One of the most talked-about pieces of economic research in recent years is the Equality of Opportunity project, in which economists used tax data to track the likelihood that American children would move from one income bracket to another over the course of their lifetimes. The team behind it was mostly Americans, such as Lawrence Katz of Harvard and Raj Chetty of Stanford (who was born in India but immigrated as a child). But the focus of that project was on mobility—how to move people out of poverty—not on the growing gaps in wealth. Though the two topics are obviously related, it’s fitting that Americans have taken this approach: Mobility, after all, is central to the American idea, a land where anyone can rise to riches.
Americans also tend to believe that those who are rich have earned it and earned the right to keep it; the nation has lower top tax rates than European nations. Political rhetoric often focuses on protecting rich people from lazy usurpers (think of the phrase ‘makers and takers’), and that shows up in economic thought. Those Americans writing about inequality (e.g. Galbraith, Richard B. Freeman, Jeffrey Williamson, to name a few) focus less on the rich and how much money they have, and more on labor markets, trade, and wage stagnation.
Perhaps the most well-known American economist to focus on inequality was Simon Kuznets (who was born in Belarus). Kuznets theorized in 1955 that inequality would first increase as a country developed, and then decrease over time.
Since Kuznets’ work, though, it has been European economists who have published some of the most well-known work on wealth inequality. A lot of the core work in the field has come out of the London School of Economics, where Piketty completed his Ph.D. “Class conflict is not taboo in Europe, and it was probably even less taboo in the U.K. than in France,” Marion Fourcade, a comparative sociologist at Berkeley, wrote to me in an email.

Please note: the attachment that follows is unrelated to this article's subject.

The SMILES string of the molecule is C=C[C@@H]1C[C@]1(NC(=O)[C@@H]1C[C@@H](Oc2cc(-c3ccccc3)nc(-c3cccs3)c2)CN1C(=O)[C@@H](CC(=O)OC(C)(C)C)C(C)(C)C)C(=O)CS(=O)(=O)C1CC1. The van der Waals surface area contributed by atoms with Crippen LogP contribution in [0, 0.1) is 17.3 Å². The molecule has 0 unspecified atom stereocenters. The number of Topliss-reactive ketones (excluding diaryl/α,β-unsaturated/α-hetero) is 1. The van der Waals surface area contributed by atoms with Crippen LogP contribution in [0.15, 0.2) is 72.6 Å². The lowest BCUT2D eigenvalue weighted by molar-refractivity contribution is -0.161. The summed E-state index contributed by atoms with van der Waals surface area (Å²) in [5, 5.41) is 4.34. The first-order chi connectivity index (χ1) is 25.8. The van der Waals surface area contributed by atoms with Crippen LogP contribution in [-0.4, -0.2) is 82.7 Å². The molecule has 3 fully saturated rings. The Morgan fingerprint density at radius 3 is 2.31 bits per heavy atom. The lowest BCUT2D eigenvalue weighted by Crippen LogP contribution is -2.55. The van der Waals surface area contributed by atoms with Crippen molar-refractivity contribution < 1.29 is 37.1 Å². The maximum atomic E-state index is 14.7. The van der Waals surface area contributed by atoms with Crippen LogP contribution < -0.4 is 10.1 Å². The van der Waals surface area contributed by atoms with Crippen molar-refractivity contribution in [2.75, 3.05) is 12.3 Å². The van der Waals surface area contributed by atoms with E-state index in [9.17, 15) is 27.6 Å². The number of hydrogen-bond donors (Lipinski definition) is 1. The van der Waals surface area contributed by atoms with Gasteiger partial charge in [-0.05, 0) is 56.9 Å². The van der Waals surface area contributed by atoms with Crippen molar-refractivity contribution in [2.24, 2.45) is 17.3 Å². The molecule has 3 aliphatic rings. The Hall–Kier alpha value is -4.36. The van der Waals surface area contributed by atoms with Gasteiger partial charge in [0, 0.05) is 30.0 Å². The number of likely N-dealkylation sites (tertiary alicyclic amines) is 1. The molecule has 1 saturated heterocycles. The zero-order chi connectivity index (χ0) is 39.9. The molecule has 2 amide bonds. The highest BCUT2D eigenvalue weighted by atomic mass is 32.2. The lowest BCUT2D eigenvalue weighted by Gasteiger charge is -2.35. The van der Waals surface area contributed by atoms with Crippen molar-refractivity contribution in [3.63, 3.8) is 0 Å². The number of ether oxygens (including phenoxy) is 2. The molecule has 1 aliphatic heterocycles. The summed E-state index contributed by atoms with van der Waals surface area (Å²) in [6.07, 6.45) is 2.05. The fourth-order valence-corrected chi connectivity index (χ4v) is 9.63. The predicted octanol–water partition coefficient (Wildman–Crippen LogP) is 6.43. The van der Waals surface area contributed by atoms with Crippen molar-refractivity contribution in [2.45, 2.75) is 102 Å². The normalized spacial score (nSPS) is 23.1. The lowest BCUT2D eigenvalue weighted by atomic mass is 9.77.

Why is class conflict more taboo in the United States, a nation dreamed up with at least a bit of rhetoric about throwing off the rigid class structure of Europe? Michael Zweig, an emeritus professor at SUNY Stony Brook, says that American economists haven’t always shied away from social problems like class and inequality. But during the second half of the 20th century, he says, class was “driven from the discipline,” Zweig says. This is largely because U.S. economists focused on the market, always the market.
“In the American economics profession, the scope of economics as a field has been reduced to a study of the market, as though the market was the same thing as the economy,” he told me.
This was perhaps driven, in part, by an appreciation of capitalism during the Cold War. In addition, intellectual work is often strongly shaped by the general social climate. In the 1970s and 1980s, Wall Street’s influence deeply shaped culture; the goal of making tons of money was accepted as normal, even valorized. In general, after World War II, the economics discipline shifted from an appreciation of the government’s role in the economy to a belief that government should stay out of it, Zweig says. Eventually, the issue of income inequality became a “backwater” in American economics, the Washington University of St. Louis professor Steven Fazzari told the New York Times.